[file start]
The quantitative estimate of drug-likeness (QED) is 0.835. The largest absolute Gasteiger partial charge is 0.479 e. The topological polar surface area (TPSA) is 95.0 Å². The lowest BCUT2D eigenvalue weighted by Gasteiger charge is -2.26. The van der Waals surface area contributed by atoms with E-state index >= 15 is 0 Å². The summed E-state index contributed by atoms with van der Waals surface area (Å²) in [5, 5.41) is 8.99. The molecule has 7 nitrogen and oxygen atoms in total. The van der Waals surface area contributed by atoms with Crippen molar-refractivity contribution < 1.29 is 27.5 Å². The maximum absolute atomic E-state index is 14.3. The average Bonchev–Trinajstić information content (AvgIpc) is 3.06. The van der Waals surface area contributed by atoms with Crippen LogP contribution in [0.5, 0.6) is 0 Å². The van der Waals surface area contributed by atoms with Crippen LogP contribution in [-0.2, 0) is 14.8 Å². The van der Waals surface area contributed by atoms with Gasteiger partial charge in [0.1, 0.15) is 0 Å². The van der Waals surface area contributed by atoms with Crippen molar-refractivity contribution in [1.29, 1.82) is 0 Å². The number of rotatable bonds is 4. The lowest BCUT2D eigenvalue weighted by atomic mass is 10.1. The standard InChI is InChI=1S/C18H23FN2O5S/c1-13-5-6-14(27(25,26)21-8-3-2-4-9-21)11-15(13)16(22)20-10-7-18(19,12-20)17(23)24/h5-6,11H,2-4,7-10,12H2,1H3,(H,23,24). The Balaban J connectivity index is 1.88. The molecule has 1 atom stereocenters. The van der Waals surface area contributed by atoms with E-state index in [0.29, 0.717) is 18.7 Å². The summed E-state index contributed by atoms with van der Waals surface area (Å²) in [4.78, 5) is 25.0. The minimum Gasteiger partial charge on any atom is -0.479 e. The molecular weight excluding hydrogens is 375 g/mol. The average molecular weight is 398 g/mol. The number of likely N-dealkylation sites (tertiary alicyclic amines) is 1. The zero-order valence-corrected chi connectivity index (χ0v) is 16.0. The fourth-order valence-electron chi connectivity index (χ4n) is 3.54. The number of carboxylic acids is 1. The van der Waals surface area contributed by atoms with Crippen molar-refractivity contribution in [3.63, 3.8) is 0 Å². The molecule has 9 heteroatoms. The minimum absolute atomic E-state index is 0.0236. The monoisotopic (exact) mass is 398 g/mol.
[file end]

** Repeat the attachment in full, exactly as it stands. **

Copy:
The quantitative estimate of drug-likeness (QED) is 0.835. The largest absolute Gasteiger partial charge is 0.479 e. The topological polar surface area (TPSA) is 95.0 Å². The lowest BCUT2D eigenvalue weighted by Gasteiger charge is -2.26. The van der Waals surface area contributed by atoms with E-state index >= 15 is 0 Å². The summed E-state index contributed by atoms with van der Waals surface area (Å²) in [5, 5.41) is 8.99. The molecule has 7 nitrogen and oxygen atoms in total. The van der Waals surface area contributed by atoms with Crippen molar-refractivity contribution < 1.29 is 27.5 Å². The maximum absolute atomic E-state index is 14.3. The average Bonchev–Trinajstić information content (AvgIpc) is 3.06. The van der Waals surface area contributed by atoms with Crippen LogP contribution in [0.5, 0.6) is 0 Å². The van der Waals surface area contributed by atoms with Crippen LogP contribution in [-0.2, 0) is 14.8 Å². The van der Waals surface area contributed by atoms with Gasteiger partial charge in [0.1, 0.15) is 0 Å². The van der Waals surface area contributed by atoms with Crippen molar-refractivity contribution in [1.29, 1.82) is 0 Å². The number of rotatable bonds is 4. The lowest BCUT2D eigenvalue weighted by atomic mass is 10.1. The standard InChI is InChI=1S/C18H23FN2O5S/c1-13-5-6-14(27(25,26)21-8-3-2-4-9-21)11-15(13)16(22)20-10-7-18(19,12-20)17(23)24/h5-6,11H,2-4,7-10,12H2,1H3,(H,23,24). The Balaban J connectivity index is 1.88. The molecule has 1 atom stereocenters. The van der Waals surface area contributed by atoms with E-state index in [0.29, 0.717) is 18.7 Å². The summed E-state index contributed by atoms with van der Waals surface area (Å²) in [4.78, 5) is 25.0. The minimum Gasteiger partial charge on any atom is -0.479 e. The molecular weight excluding hydrogens is 375 g/mol. The average molecular weight is 398 g/mol. The number of likely N-dealkylation sites (tertiary alicyclic amines) is 1. The zero-order valence-corrected chi connectivity index (χ0v) is 16.0. The fourth-order valence-electron chi connectivity index (χ4n) is 3.54. The number of carboxylic acids is 1. The van der Waals surface area contributed by atoms with Crippen molar-refractivity contribution in [3.63, 3.8) is 0 Å². The molecule has 9 heteroatoms. The minimum absolute atomic E-state index is 0.0236. The monoisotopic (exact) mass is 398 g/mol.